Each country has their own distinctive currency with a name given to it. Different names came to be given to the currencies such as Dinar, Lira, Franc, Mark, Krone, Pound, Peso, Ruble, Rial and Rupee. Some countries had the same name for their currencies as, for instance, the United States, Australia, Canada, Singapore, Malaysia and Zimbabwe. In recent times, the European Union adopted a common currency for their member countries, namely Euro. International trade required that the trading partners had to exchange goods and services with their respective currencies. This required that the exchange rate between these two currencies be fixed which was mostly done by the central banks and national governments. Both the national governments and central banks were also selling and purchasing currencies to facilitate trade.
The demand for a particular currency increased when its exports increased. This led to an increase in the value of that currency. However, with liberalization of trade, currency became floating with its rates determined by the market factors of demand and supply. The currency market emerged where currency began to be traded as a commodity. Increasingly speculators moved in the form of currency traders and money managers. Very soon the bulk of currency trading became speculative. The exchange rate began to be also influenced by speculation in currencies.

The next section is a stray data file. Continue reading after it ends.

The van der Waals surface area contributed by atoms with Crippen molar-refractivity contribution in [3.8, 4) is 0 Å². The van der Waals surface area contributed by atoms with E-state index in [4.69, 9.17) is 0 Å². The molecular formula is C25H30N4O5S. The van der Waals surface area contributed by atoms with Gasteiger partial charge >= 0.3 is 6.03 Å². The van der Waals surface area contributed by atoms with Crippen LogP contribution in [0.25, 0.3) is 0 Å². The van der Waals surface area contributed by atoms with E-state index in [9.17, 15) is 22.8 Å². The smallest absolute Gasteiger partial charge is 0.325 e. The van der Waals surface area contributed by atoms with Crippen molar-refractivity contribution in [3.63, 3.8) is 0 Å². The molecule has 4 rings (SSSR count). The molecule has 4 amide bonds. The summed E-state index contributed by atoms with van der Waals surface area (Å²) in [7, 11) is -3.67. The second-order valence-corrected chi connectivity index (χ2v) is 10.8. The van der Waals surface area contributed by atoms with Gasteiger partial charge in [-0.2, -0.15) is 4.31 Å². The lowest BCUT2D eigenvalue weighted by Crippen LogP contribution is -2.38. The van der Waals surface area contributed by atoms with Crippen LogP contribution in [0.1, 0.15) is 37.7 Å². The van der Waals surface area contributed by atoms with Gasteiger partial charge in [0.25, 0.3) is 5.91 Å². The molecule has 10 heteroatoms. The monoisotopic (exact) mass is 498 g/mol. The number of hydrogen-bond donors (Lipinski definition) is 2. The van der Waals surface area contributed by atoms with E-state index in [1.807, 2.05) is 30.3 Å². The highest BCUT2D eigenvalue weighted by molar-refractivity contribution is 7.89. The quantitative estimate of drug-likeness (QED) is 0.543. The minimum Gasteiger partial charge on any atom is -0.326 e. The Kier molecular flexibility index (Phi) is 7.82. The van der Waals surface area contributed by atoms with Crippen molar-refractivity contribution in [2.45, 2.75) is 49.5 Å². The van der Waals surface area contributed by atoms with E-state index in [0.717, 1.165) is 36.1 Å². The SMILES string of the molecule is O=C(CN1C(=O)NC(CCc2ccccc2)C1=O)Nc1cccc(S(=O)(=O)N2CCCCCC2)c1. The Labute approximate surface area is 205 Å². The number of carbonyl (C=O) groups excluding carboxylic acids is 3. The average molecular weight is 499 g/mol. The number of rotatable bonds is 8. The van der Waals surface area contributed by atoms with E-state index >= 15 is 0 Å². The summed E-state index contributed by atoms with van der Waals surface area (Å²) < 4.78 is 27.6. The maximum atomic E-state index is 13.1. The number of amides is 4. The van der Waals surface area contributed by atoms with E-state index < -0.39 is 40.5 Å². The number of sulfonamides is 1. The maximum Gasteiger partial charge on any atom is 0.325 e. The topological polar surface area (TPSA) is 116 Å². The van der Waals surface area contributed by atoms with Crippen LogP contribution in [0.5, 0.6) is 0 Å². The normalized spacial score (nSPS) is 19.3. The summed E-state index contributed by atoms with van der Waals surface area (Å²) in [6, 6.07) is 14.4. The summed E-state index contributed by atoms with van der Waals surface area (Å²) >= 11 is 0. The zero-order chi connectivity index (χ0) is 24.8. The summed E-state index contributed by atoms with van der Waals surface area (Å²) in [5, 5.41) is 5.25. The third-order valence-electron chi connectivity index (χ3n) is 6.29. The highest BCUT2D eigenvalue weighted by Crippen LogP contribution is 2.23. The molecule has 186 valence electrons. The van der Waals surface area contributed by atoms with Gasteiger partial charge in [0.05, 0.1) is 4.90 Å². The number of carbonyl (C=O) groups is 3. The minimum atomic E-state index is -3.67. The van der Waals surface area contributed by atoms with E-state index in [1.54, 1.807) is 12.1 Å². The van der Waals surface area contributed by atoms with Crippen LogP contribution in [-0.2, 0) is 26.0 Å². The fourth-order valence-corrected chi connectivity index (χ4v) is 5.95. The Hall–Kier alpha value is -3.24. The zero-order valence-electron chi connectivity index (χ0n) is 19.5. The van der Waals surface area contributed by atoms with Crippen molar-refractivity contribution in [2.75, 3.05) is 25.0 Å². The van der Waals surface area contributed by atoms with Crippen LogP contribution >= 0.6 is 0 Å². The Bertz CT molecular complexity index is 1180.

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By mid 13h century China introduced paper money making it the first country to do so. It was Sweden that first introduced paper money in Europe as early as in 1661. Sweden had a copper based coin system which turned out to be rather too cumbersome when goods of high value had to be traded. It was not manageable when the transactions were bigger. Paper currency was light in weight and rather easily carried around. Initially the government backed the paper currency as it did not have intrinsic value as did coins, by backing the paper money with gold standard. This remained so till about 1990. But soon enough currencies were de-linked from the gold standard. With this, currency soon adopted the floating rate with the market determining its value.
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